Interview with Harold Engstrom
QUESTION 26
INTERVIEWER:

BUT I WANT TO MAKE SURE THAT TECHNICALLY WE DIDN'T HAVE A PROBLEM. SO, THIS SENSE OF THE SOUTH.

Harold Engstrom:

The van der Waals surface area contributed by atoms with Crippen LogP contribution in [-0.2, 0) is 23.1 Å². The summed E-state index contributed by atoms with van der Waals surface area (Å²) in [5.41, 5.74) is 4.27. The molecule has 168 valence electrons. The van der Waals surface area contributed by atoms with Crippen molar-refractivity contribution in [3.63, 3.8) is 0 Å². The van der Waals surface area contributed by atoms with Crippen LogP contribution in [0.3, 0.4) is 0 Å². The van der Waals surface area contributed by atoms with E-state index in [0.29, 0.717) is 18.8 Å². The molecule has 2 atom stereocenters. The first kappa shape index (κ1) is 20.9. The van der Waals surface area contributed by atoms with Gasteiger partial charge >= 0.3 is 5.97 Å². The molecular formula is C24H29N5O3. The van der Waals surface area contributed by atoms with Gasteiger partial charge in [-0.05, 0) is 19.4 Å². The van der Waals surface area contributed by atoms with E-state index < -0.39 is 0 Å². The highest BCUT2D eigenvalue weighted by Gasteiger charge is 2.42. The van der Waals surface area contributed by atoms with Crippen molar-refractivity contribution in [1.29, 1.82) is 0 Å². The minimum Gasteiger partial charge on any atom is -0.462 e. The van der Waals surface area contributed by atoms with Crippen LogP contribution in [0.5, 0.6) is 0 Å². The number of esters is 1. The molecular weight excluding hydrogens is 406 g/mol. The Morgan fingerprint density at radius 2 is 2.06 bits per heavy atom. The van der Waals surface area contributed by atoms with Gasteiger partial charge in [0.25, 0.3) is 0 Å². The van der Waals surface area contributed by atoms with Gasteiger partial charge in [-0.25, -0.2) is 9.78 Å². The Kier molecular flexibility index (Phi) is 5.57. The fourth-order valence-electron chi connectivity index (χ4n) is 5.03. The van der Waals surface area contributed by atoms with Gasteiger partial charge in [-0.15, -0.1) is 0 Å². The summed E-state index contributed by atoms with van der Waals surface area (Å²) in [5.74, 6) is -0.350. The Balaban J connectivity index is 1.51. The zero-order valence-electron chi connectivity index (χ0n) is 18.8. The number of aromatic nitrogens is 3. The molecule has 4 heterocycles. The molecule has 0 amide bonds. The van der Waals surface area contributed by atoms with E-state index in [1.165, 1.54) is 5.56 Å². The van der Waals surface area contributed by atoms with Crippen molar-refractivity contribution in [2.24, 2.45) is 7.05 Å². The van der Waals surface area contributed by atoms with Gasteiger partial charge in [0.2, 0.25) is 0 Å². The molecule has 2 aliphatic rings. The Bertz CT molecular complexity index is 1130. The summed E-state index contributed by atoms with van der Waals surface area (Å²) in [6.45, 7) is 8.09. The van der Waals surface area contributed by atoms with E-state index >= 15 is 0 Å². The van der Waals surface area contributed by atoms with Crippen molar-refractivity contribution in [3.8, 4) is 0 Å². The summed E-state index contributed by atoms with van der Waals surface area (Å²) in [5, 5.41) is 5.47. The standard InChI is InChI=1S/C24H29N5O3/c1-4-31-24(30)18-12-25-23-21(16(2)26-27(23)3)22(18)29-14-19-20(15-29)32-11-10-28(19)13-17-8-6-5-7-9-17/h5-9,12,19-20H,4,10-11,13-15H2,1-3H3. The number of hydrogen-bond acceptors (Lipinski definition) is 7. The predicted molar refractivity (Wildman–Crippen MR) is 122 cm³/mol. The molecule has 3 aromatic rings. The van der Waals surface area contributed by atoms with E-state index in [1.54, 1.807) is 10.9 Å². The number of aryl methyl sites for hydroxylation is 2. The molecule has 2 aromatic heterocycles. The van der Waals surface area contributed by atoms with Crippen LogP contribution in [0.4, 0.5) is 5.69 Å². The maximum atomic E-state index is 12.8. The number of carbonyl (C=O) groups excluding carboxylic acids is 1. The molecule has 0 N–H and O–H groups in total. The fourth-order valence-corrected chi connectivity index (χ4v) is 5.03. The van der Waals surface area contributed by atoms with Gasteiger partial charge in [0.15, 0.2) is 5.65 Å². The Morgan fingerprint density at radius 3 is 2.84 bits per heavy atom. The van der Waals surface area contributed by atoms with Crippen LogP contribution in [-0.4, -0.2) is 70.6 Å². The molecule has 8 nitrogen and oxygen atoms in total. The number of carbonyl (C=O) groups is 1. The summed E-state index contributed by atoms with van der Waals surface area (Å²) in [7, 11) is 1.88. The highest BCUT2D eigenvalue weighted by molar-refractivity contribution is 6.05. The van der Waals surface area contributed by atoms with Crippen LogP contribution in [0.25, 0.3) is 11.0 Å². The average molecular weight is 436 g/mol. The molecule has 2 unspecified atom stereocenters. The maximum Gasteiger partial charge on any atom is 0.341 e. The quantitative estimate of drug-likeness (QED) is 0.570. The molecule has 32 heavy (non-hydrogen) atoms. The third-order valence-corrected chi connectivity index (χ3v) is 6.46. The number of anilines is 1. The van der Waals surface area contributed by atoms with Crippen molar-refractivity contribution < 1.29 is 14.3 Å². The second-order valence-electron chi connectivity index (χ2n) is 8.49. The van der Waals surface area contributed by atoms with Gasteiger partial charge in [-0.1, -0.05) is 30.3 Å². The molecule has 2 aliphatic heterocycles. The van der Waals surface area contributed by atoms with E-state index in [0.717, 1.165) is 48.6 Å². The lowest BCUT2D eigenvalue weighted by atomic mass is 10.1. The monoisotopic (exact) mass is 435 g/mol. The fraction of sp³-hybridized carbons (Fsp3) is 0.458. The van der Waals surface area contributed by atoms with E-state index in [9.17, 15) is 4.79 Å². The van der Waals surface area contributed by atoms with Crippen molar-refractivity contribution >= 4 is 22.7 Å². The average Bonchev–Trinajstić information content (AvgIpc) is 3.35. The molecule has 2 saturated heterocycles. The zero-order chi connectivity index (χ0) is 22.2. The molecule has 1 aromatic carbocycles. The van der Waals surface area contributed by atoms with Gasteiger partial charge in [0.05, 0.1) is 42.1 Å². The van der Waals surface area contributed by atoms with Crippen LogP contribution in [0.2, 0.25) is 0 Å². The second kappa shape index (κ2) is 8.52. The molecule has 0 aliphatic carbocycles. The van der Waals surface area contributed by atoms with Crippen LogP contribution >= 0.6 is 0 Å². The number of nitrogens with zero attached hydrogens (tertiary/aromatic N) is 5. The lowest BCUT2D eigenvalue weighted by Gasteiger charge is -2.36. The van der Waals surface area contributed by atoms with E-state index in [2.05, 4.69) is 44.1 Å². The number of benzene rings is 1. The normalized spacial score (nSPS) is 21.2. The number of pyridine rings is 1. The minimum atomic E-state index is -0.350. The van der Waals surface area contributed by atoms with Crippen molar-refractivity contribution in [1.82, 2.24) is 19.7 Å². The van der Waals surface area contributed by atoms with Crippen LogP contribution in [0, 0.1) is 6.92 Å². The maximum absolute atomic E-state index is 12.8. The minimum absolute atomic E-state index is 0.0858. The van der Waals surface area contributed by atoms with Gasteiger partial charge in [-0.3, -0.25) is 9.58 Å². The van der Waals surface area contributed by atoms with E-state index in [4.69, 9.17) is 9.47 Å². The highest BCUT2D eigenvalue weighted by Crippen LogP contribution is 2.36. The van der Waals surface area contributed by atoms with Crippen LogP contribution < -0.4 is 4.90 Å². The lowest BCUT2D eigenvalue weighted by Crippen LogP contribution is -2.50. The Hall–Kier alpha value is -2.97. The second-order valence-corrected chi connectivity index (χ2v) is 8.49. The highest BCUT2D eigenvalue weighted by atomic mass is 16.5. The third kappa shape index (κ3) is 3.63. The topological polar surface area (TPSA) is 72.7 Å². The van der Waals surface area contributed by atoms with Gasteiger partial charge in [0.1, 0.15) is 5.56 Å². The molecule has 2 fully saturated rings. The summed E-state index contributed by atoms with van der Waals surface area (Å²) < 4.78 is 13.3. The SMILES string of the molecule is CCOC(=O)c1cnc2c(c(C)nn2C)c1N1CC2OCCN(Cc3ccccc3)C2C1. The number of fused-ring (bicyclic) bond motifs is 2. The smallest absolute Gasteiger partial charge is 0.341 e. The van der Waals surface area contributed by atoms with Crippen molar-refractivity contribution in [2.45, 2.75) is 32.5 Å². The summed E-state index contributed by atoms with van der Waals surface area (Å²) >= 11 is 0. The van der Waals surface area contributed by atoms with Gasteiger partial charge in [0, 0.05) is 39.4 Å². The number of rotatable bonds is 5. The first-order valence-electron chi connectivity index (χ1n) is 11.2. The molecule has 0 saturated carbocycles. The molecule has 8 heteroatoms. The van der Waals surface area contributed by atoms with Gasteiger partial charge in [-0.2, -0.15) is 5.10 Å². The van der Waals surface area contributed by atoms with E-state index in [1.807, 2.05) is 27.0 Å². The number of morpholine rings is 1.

I'm often asked by people from other parts of the country about what it means to be a southerner, and why was–why do we keep talking about those feelings of the south, and why do we keep talking about the Civil War. And it is strange to them, but it's real, that we were living in a region of the country that was still suffering from a tragic loss, a tragic war, a hundred years previous. We were still paying the price of losing that tragic war. We lost our great-grandfathers, the finest of our, our intellect, the finest resources we had, our, our economy was destroyed, our, our confidence in ourselves, and our ability to solve problems in a rational way. And so the South, at that time, in the fifties, was still really, actually suffering from the loss of a tragic war, and those of you that live in a country that has never lost a tragic war, just cannot understand.